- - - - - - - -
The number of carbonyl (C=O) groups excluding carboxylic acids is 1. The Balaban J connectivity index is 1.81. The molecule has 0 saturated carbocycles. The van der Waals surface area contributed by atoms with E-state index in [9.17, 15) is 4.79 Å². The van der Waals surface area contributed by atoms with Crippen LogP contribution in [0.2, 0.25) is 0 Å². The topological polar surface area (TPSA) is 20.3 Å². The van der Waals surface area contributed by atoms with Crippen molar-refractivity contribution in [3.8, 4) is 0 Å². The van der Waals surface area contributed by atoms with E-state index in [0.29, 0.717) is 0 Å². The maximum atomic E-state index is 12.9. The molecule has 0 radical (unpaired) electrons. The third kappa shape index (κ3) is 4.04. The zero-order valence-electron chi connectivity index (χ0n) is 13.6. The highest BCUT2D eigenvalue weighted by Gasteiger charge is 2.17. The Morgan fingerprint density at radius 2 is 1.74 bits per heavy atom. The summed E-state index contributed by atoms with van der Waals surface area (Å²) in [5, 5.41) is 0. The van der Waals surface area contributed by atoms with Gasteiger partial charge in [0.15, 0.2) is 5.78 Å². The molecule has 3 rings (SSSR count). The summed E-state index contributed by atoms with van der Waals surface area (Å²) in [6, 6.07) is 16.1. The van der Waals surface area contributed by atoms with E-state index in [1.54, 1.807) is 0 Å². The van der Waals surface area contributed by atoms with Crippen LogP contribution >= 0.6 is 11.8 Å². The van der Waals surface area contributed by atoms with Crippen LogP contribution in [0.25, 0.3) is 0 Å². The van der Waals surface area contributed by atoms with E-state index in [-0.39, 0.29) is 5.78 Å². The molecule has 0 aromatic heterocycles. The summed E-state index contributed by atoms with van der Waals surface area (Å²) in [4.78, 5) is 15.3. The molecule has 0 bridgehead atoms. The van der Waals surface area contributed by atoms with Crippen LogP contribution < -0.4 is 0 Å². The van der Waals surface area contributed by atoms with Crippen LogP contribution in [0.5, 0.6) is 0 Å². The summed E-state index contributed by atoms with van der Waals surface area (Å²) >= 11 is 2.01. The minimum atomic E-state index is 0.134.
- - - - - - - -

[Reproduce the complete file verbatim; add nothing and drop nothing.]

The number of carbonyl (C=O) groups excluding carboxylic acids is 1. The Balaban J connectivity index is 1.81. The molecule has 0 saturated carbocycles. The van der Waals surface area contributed by atoms with E-state index in [9.17, 15) is 4.79 Å². The van der Waals surface area contributed by atoms with Crippen LogP contribution in [0.2, 0.25) is 0 Å². The topological polar surface area (TPSA) is 20.3 Å². The van der Waals surface area contributed by atoms with Crippen molar-refractivity contribution in [3.8, 4) is 0 Å². The van der Waals surface area contributed by atoms with E-state index in [0.29, 0.717) is 0 Å². The maximum atomic E-state index is 12.9. The molecule has 0 radical (unpaired) electrons. The third kappa shape index (κ3) is 4.04. The zero-order valence-electron chi connectivity index (χ0n) is 13.6. The highest BCUT2D eigenvalue weighted by Gasteiger charge is 2.17. The Morgan fingerprint density at radius 2 is 1.74 bits per heavy atom. The summed E-state index contributed by atoms with van der Waals surface area (Å²) in [5, 5.41) is 0. The van der Waals surface area contributed by atoms with Gasteiger partial charge in [0.15, 0.2) is 5.78 Å². The molecule has 3 rings (SSSR count). The summed E-state index contributed by atoms with van der Waals surface area (Å²) in [6, 6.07) is 16.1. The van der Waals surface area contributed by atoms with E-state index in [1.54, 1.807) is 0 Å². The van der Waals surface area contributed by atoms with Crippen LogP contribution >= 0.6 is 11.8 Å². The van der Waals surface area contributed by atoms with Crippen LogP contribution in [0.25, 0.3) is 0 Å². The van der Waals surface area contributed by atoms with E-state index in [-0.39, 0.29) is 5.78 Å². The molecule has 0 aromatic heterocycles. The summed E-state index contributed by atoms with van der Waals surface area (Å²) in [4.78, 5) is 15.3. The molecule has 0 bridgehead atoms. The van der Waals surface area contributed by atoms with Crippen LogP contribution < -0.4 is 0 Å². The van der Waals surface area contributed by atoms with Crippen LogP contribution in [0.5, 0.6) is 0 Å². The summed E-state index contributed by atoms with van der Waals surface area (Å²) >= 11 is 2.01. The minimum atomic E-state index is 0.134.